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Alpesh A. Patel, Andrew Dailey, Darrel S. Brodke, Michael Daubs, James Harrop, Peter G. Whang, Alexander R. Vaccaro and the Spine Trauma Study Group

Object

The aim of this study was to review the Thoracolumbar Injury Classification and Severity Score (TLICS) and to demonstrate its application through a series of spine trauma cases.

Methods

The Spine Trauma Study Group collaborated to create and report the TLICS system. The TLICS system is reviewed and applied to 3 cases of thoracolumbar spine trauma.

Results

The TLICS system identifies 3 major injury characteristics to describe thoracolumbar spine injuries: injury morphology, posterior ligamentous complex integrity, and neurological status. In addition, minor injury characteristics such as injury level, confounding variables (such as ankylosing spondylitis), multiple injuries, and chest wall injuries are also identified. Each major characteristic is assigned a numerical score, weighted by severity of injury, which is then summated to yield the injury severity score. The TLICS system has demonstrated initial success and its use is increasing. Limitations of the TLICS system exist and, in some instances, have yet to be addressed. Despite these limitations, the severity score may provide a basis to judge spinal stability and the need for surgical intervention.

Conclusions

By addressing both the posterior ligamentous integrity and the patient's neurological status, the TLICS system attempts to overcome the limitations of prior thoracolumbar classification systems. The TLICS system has demonstrated both validity and reliability and has also been shown to be readily learned and incorporated into clinical practice.

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James S. Harrop, Alexander R. Vaccaro, R. John Hurlbert, Jared T. Wilsey, Eli M. Baron, Christopher I. Shaffrey, Charles G. Fisher, Marcel F. Dvorak, F. C. Öner, Kirkham B. Wood, Neel Anand, D. Greg Anderson, Moe R. Lim, Joon Y. Lee, Christopher M. Bono, Paul M. Arnold, Y. Raja Rampersaud, Michael G. Fehlings and The Spine Trauma Study Group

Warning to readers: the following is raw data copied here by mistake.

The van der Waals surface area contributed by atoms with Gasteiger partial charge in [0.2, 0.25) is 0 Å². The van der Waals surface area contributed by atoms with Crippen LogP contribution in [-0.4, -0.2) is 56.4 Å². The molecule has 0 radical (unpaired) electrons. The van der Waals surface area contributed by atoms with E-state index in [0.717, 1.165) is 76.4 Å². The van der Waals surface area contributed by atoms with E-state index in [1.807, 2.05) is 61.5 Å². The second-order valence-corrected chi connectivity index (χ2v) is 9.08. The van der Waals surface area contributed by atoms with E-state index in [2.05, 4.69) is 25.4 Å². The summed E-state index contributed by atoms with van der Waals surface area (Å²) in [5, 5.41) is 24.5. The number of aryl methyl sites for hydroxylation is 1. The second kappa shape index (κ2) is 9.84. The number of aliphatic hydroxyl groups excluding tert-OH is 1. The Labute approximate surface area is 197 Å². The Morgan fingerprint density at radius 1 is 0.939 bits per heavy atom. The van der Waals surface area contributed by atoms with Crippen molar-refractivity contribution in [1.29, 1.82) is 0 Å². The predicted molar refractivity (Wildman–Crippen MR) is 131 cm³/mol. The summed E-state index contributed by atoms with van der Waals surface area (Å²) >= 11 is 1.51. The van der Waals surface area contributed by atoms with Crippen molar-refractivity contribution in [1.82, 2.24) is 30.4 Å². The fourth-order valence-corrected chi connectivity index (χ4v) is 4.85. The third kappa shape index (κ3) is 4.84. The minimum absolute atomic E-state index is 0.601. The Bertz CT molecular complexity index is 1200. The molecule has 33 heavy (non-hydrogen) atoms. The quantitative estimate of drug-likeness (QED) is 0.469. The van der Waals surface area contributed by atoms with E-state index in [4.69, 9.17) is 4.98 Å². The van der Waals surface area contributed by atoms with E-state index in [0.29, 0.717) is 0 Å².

Object

A new classification and treatment algorithm for thoracolumbar injuries was recently introduced by Vaccaro and colleagues in 2005. A thoracolumbar injury severity scale (TLISS) was proposed for grading and guiding treatment for these injuries. The scale is based on the following: 1) the mechanism of injury; 2) the integrity of the posterior ligamentous complex (PLC); and 3) the patient’s neurological status. The reliability and validity of assessing injury mechanism and the integrity of the PLC was assessed.

Methods

Forty-eight spine surgeons, consisting of neurosurgeons and orthopedic surgeons, reviewed 56 clinical thoracolumbar injury case histories. Each was classified and scored to determine treatment recommendations according to a novel classification system. After 3 months the case histories were reordered and the physicians repeated the exercise. Validity of this classification was good among reviewers; the vast majority (> 90%) agreed with the system’s treatment recommendations. Surgeons were unclear as to a cogent description of PLC disruption and fracture mechanism.

Conclusions

The TLISS demonstrated acceptable reliability in terms of intra- and interobserver agreement on the algorithm’s treatment recommendations. Replacing injury mechanism with a description of injury morphology and better definition of PLC injury will improve inter- and intraobserver reliability of this injury classification system.